The Boy in Blue statue sat atop a fountain in Lincoln Park in Mankato from 1893 until 1911.

The Boy in Blue statue stood proudly in Lincoln Park from 1893 until the neglected statue to Civil War veterans was done in by a storm in 1911.

Bryce Stenzel hopes the community will get behind an effort to re-create the bronze statue and large fountain base.

“It’s about honoring the history of our Civil War veterans. It’s important to remember,” said Stenzel, part of the Mankato Area Community Band, which will host a patriotic concert in the park Tuesday evening.

But moving the project from idea to implementation is likely some time off.

Drew Campbell, a Blue Earth County commissioner who is also the president of the Lincoln Neighborhood Association, said a lot of players have to come on board to make the effort — which could cost some $100,000 — work.

“I think there’s some interest in possibly doing it, but it’s a big project.”

Campbell said the city would have to be on board because it owns the park and would likely be responsible for long-term maintenance of the fountain and statue. He said formal talks with the county Historical Society  also would be necessary.

“I think it could happen, but it’s going to take time to get community buy-in, the city, historical society, the neighborhood. But I appreciate Bryce’s vigor and participation.”

Campbell said the neighborhood association will discuss the idea at a future meeting.

Stenzel, who is best known locally for his historical re-enactments of Abraham Lincoln, led a successful effort to put a small commemorative plaque in the park showing a photo of the statue and describing its history.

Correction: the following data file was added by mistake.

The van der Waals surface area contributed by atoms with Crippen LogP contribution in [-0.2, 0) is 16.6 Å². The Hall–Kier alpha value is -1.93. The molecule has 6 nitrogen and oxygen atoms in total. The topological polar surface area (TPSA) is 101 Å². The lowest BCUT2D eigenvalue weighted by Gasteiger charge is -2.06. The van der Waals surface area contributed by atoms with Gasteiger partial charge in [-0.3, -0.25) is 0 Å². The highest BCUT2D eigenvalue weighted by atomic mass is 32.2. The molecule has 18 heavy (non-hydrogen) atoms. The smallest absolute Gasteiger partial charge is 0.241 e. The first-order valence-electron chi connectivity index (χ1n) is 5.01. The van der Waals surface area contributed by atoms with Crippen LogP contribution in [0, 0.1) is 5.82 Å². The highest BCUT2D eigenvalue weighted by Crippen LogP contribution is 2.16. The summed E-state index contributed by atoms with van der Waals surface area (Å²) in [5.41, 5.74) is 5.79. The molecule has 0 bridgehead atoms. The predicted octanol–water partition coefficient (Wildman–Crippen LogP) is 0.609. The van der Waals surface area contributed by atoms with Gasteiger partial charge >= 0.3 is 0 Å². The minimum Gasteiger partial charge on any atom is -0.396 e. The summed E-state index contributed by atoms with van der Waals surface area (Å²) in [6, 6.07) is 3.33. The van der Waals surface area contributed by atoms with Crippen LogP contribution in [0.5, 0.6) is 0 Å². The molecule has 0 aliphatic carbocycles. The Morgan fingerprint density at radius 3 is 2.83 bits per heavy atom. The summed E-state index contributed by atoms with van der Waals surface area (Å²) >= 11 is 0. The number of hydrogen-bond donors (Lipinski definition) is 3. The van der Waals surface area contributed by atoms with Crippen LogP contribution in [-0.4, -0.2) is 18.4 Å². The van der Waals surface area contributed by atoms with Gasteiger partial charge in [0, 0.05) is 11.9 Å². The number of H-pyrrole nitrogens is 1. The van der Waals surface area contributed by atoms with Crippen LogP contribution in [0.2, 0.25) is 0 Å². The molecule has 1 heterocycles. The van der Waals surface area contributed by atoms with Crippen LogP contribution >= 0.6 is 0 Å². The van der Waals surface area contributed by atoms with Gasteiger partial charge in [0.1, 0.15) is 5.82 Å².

In recent years he’s done research on the statue.

He said the original was apparently not maintained and deteriorated from corrosion until it was toppled in a storm. He’s been unable to find any blueprint of the original or a description of its exact dimensions.

From some surviving photos of the sculpture, Stenzel said it appeared to be imposing. “It may have to be scaled down some to fit the park.”

He presumes the statue was likely made out East and shipped here.

It was paid for and erected by the ladies auxiliary of the Grand Army of the Republic, a politically and socially powerful group formed by Union Army veterans.

Stenzel tracked down a sculptor, Alan Gibson of Cape Girardeau, Mo., who estimated a new sculpture would cost $29,500.

“Cape Girardeau has a sculpture similar to the one that graced Lincoln Park. (Gibson) was responsible for restoring theirs,” Stenzel said.

The cost of the sculpture would not include the base and fountain.

Stenzel said that if the effort gains support and is undertaken, backers would likely seek grants as well as donations and in-kind support.

Stenzel said he’s received good feedback on the idea so far. “I guess I’d say I’m cautiously optimistic.”

And Stenzel figures anniversary dates are aligned for people to come together behind the effort: “The sculpture disappeared 100 years ago and it’s 150 years since the Civil War.”

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